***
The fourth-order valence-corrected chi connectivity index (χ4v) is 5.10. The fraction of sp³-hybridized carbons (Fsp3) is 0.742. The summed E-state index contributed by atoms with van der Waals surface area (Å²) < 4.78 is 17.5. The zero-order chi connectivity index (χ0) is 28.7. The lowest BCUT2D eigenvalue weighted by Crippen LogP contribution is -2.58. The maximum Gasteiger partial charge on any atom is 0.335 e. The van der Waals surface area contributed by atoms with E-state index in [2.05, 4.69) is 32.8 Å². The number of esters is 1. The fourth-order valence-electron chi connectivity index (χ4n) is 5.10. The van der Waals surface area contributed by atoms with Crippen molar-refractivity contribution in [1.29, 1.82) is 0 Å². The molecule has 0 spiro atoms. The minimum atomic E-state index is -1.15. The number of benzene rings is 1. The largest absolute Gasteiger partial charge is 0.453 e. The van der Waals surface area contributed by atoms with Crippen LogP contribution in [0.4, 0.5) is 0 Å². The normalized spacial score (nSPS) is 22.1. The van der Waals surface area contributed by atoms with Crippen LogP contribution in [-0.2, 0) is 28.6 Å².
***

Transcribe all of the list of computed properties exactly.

The fourth-order valence-corrected chi connectivity index (χ4v) is 5.10. The fraction of sp³-hybridized carbons (Fsp3) is 0.742. The summed E-state index contributed by atoms with van der Waals surface area (Å²) < 4.78 is 17.5. The zero-order chi connectivity index (χ0) is 28.7. The lowest BCUT2D eigenvalue weighted by Crippen LogP contribution is -2.58. The maximum Gasteiger partial charge on any atom is 0.335 e. The van der Waals surface area contributed by atoms with E-state index in [2.05, 4.69) is 32.8 Å². The number of esters is 1. The fourth-order valence-electron chi connectivity index (χ4n) is 5.10. The van der Waals surface area contributed by atoms with Crippen molar-refractivity contribution in [1.29, 1.82) is 0 Å². The molecule has 0 spiro atoms. The minimum atomic E-state index is -1.15. The number of benzene rings is 1. The largest absolute Gasteiger partial charge is 0.453 e. The van der Waals surface area contributed by atoms with Crippen LogP contribution in [0.4, 0.5) is 0 Å². The normalized spacial score (nSPS) is 22.1. The van der Waals surface area contributed by atoms with Crippen LogP contribution in [-0.2, 0) is 28.6 Å².